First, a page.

Time is an enormous, long river, and I’m standing in it, just as you’re standing in it. My elders are the tributaries, and everything they thought and every struggle they went through and everything they gave their lives to, and every song they created, and every poem that they laid down flows down to me… – Utah Phillips
Have you ever wondered, as the years slip by, if you are doing well?
Doing well compared to others, compared to the dreams you had, or where you feel you should be at this point in your life?
If you were a river, how wide should you be right now?
Let’s imagine someone who knew from the beginning they wanted to be rich – and they had a number in mind – a big one.
What happens once they reach that number?
Do they stop and start doing something else – horticulture, perhaps?
Or do they set a new, higher number and go after that?
Is chasing a number a good way to live?
Most of us don’t really know – because we haven’t hit those kinds of numbers.
We are where we area right now.
And we’ll be doing better than some and worse than some.
But, if you’re reading this, the chances are that you’re one of the luckier people out there.
But that should cause you to wonder how you got there.
We like to think we start with nothing – we’re a tiny trickle, a barely visible stream at the start of a journey.
And, over time, we are joined by tributaries – the waters that help us grow – waters carrying education, careers, partners, children.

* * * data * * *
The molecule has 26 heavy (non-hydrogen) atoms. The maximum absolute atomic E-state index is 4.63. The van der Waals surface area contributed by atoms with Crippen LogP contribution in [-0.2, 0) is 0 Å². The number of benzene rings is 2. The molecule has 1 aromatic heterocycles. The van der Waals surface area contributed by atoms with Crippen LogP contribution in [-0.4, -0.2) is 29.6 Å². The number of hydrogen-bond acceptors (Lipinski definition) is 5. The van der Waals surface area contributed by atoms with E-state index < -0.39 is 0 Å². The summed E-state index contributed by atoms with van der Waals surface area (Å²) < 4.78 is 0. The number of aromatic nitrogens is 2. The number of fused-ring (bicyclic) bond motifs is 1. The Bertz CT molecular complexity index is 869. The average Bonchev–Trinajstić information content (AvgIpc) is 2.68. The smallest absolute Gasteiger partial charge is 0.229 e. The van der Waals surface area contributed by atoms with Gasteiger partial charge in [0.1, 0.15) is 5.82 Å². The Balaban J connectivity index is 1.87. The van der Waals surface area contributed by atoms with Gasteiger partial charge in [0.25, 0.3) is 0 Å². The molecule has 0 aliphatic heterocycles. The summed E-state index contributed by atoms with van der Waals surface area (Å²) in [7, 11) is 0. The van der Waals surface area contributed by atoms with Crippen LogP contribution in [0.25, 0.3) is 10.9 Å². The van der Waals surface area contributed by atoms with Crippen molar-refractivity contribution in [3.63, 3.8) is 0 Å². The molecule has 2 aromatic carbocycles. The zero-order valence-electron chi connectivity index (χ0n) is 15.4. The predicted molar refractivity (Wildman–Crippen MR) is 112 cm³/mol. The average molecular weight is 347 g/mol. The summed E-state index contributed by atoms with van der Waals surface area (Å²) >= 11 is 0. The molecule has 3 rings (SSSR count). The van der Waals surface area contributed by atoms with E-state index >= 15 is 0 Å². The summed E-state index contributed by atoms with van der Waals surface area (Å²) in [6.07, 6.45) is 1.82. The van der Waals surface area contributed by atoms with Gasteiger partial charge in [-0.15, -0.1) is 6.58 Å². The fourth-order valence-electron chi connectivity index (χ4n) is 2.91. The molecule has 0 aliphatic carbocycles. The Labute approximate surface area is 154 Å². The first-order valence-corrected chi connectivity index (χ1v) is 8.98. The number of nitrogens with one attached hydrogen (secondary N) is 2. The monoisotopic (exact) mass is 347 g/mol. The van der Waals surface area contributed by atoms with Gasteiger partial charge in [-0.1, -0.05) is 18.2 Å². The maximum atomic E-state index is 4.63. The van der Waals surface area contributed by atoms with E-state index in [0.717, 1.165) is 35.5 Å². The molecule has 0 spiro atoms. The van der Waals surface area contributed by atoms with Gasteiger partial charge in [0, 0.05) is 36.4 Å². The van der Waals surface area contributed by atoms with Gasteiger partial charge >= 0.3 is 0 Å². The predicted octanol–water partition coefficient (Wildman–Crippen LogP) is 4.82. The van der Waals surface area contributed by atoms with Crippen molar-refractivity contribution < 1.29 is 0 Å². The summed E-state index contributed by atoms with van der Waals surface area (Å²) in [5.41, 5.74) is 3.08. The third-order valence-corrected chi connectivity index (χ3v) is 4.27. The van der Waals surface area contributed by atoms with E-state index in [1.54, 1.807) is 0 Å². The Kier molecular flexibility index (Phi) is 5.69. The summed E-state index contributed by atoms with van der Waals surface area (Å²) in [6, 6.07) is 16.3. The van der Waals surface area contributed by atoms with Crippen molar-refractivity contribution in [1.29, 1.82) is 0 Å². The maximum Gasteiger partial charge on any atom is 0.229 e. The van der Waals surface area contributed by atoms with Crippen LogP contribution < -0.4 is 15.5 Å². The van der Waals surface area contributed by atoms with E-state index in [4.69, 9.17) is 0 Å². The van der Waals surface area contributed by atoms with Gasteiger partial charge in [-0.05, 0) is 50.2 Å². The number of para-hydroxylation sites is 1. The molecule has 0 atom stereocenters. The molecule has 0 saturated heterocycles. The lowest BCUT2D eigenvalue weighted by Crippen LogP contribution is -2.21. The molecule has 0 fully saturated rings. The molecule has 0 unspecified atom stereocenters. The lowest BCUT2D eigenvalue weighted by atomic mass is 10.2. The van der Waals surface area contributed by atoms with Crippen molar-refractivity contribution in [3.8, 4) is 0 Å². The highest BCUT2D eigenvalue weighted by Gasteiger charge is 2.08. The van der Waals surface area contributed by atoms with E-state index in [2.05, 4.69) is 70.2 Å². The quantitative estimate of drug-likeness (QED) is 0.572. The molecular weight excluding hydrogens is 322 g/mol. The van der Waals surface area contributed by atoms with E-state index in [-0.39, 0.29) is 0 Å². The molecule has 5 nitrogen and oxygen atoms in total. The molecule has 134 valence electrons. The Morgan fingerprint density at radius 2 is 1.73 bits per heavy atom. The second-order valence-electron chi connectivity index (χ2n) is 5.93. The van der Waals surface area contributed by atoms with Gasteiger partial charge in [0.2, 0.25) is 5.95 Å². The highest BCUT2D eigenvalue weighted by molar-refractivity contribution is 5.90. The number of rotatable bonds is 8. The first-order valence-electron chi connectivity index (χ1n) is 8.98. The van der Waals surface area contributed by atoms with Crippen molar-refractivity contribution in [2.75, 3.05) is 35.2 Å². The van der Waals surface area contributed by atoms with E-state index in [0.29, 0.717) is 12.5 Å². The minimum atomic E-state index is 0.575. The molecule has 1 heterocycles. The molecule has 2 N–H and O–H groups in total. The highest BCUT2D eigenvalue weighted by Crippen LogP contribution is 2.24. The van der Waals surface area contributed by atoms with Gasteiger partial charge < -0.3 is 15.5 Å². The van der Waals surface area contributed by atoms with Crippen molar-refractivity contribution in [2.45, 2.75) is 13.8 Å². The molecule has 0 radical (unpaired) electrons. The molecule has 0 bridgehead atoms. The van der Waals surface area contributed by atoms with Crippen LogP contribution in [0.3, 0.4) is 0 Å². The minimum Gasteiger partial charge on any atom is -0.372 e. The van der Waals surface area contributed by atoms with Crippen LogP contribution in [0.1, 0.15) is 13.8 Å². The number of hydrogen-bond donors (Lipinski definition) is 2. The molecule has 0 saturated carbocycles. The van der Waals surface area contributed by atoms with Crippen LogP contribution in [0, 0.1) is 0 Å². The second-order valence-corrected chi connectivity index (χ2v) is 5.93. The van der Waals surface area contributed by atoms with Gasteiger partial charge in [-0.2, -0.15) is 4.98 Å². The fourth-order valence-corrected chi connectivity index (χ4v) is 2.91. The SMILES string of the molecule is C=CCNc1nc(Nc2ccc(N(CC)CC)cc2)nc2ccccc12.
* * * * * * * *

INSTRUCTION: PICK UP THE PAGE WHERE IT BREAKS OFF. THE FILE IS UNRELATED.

If we look at where we once were, we might be pleased to see the extra bulk we’re carrying around.
Or we might wonder whether life was simpler as a small stream rather than this unstoppable dash for the sea.
Or maybe we count up the tributaries so far and wonder how many more will join us before we reach the end.
There are two things to notice here.
One is that we don’t wake up one day and find that we’ve turned from a stream into a river.
It takes time and distance.
The second is that what builds us is not what we started with but what new tributaries we add.
And that’s why standing in one place and looking at what you are is perhaps not the best thing to do.
A better thing might be to be grateful – grateful to the people who put you where you are – if you were lucky enough to have parents and grandparents or carers who, by the way they lived their lives, enabled you to live yours.
Or maybe you did start entirely on your own – and have clawed and fought your way to where you are.
Then you should probably look forward – and do the things that need to be done.
It seems to me that if you look back – you should look with gratitude.
If you look forward – you should look with hope.
But wherever you are – whether at the start or the end, whether little or large, you should judge yourself kindly.
And count yourself lucky to be here.